Solar Tax Incentives: 30% of cost
It has never been a better time than now to invest in solar electric. Federal tax incentives are available for consumers for the purchase and installation of solar systems. Current tax credits include both solar photovoltatic (PV) and solar hot water (solar thermal) systems, as well as other renewable energy investments.
In December 2015, the Consolidated Appropriations Act extended the 30% credit for residential solar to the end of 2019. It then steps down over two years and expires completely at the end of 2021.
- 30% for systems placed in service by 12/31/2019
- 26% for systems placed in service after 12/31/2019 and before 01/01/2021
- 22% for systems placed in service after 12/31/2020 and before 01/01/2022
- Any complete solar power package for home or business.l
- Emergency battery backup system wherein at least one solar panel is used.
- Products that expand your existing solar power system and include at least one solar panel.
- Solar System for RV and boat that has been accepted by the IRS as a second home for tax purposes.
- The home served by the system does not have to be the taxpayer’s principal residence.
- If the federal tax credit exceeds your tax liability, the excess amount may be carried forward to the succeeding taxable year.
- There is no ceiling on the tax credit.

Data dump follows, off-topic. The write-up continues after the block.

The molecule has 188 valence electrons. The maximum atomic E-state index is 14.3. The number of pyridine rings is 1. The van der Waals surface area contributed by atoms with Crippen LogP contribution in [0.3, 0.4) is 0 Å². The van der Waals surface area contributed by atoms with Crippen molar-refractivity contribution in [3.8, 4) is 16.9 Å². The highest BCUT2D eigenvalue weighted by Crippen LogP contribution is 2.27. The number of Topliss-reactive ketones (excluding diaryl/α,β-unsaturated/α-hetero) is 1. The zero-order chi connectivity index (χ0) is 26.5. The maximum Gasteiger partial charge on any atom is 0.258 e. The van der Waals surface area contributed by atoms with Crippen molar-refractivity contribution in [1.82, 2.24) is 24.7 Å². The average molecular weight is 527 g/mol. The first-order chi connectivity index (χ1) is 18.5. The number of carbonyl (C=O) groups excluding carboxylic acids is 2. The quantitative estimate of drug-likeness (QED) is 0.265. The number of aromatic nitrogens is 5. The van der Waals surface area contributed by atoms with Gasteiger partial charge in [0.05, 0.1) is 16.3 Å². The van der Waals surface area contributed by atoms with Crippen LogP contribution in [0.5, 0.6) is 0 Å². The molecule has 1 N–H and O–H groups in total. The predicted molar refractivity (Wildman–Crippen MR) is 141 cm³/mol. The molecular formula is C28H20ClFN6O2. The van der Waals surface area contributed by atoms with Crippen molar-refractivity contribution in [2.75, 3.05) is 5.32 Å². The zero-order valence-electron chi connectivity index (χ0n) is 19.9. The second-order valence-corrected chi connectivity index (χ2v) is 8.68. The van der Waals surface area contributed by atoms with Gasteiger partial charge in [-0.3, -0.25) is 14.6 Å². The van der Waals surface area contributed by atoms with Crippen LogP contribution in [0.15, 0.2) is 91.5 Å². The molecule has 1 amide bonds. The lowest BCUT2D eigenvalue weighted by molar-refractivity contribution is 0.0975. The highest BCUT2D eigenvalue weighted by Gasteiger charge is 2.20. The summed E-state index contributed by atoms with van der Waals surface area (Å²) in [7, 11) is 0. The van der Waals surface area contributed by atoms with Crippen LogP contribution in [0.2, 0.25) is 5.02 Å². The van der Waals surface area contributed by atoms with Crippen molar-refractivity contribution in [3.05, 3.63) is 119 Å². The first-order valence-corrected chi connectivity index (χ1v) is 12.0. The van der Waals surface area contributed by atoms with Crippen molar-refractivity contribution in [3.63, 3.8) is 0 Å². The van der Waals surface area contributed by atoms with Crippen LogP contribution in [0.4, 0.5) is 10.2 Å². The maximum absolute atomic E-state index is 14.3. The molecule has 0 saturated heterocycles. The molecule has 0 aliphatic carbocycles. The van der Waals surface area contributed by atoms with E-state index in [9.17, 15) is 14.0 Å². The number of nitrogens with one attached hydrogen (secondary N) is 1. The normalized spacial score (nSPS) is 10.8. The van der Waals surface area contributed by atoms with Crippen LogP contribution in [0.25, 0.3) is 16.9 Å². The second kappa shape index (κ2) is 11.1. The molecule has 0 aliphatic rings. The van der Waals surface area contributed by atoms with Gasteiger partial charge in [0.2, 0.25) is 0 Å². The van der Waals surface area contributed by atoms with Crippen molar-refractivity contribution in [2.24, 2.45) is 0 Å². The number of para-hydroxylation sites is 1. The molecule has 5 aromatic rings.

- Applies to equipment and installation costs.
- The Solar Tax Credit is only available when the solar power installation is purchased.
- The Solar Power approval date determines the tax credit year.
- The IRS allows for carryover on the Solar Tax Credit.
- The 30% Solar Tax Credit is available through 2019.
To Calculate the 30% Solar ITC:
Homeowners calculate the 30% on the net installed cost; i.e., after you’ve deducted the value of any state or utility rebates. For example, say the total cost for your solar installation was $15,000 and you received a utility or state rebate of $3,000, your total upfront expense is now $12,000. Example: 30% x $12,000 = $3600 tax credit that you can deduct from your tax liability to the IRS.
For businesses installing commercial solar projects, the rebate is calculated on the gross installed cost of the solar system; i.e., before deducting for any local or utility rebates. Example: 30% x $15,000 = $4,500 tax credit the business can use toward Federal business tax liability.
The reason for the credit difference is that the IRS views the $3000 utility rebate for business use as “earned income” (which the business has to pay tax on); whereas the IRS considers the $3000 as a “reduction in value” for residential use, and therefore it is not taxable.